We like to think that the idea for Teaching Circles was born in an elevator. An elevator is, after all, one of the more dependable vehicles for faculty interaction during the teaching day. At least at a small state-assisted institution like ours, limited funding and heavy schedules leave few opportunities for sustained, thoughtful conversation about what we teach and how. In our experience, an exchange of ideas on teaching is less likely to occur at departmental and college meetings than on the trip from the second to the seventh floor. We can imagine that, in such a trip, one colleague mentioned to another that it would be wonderful to have more, and more reliable, chances to talk about their work in the classroom. And maybe that wistful comment, that substantial need, grew into Teaching Circles. A Teaching Circle, after all, exists exactly to encourage such conversation among colleagues and, even more, to encourage just such growth of good ideas from small gatherings.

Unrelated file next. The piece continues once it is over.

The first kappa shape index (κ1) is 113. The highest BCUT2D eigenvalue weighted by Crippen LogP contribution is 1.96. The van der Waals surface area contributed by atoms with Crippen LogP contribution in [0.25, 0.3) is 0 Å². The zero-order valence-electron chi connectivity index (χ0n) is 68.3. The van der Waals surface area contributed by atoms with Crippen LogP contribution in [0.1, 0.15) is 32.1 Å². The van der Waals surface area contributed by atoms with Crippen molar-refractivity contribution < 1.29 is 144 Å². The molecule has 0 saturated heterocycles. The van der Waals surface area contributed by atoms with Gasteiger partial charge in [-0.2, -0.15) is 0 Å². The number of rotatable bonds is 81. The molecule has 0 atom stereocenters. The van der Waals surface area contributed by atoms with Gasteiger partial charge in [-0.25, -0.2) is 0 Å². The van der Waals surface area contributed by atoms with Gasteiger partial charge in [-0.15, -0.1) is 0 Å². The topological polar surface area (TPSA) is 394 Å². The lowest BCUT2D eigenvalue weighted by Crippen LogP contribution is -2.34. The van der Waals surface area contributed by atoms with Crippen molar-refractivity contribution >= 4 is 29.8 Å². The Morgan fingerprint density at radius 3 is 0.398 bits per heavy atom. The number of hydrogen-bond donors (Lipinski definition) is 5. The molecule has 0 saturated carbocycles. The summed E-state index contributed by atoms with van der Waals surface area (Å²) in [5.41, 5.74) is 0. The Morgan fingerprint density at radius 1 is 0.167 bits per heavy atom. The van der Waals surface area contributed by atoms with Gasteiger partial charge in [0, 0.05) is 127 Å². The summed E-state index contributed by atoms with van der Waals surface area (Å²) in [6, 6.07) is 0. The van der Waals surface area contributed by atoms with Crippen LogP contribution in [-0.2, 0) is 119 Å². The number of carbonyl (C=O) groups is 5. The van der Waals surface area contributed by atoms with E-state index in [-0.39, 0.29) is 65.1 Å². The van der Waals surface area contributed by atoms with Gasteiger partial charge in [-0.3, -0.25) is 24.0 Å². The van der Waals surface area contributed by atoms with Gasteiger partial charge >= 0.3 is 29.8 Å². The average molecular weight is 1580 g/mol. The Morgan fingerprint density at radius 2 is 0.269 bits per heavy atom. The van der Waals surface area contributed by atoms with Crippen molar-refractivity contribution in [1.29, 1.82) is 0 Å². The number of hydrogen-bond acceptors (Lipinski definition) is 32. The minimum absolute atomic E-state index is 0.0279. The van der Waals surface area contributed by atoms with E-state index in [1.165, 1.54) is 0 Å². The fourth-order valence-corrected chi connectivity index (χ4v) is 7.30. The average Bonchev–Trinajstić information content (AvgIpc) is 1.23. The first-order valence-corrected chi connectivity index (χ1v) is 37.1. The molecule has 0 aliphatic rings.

We know now that, even if this idea had been born in an elevator, it was an elevator on another campus–at the University of North Carolina-Asheville, to be exact. In 1993, Murray State University history professor Ken Wolf visited UNC-A during a sabbatical to study strategies for linking general education courses. At UNC-A, he found not only an impressive example of interdisciplinary curriculum development but also an appealing project, sponsored by the provost, for fostering faculty discussion of classroom teaching. In the spirit of colleagueship that is the very point of Teaching Circles, Ken Wolf brought the concept home with him. Five years later, as the newly appointed interim dean, he invited faculty of what was then Murray State University’s College of Humanistic Studies to propose Teaching Circles of our own.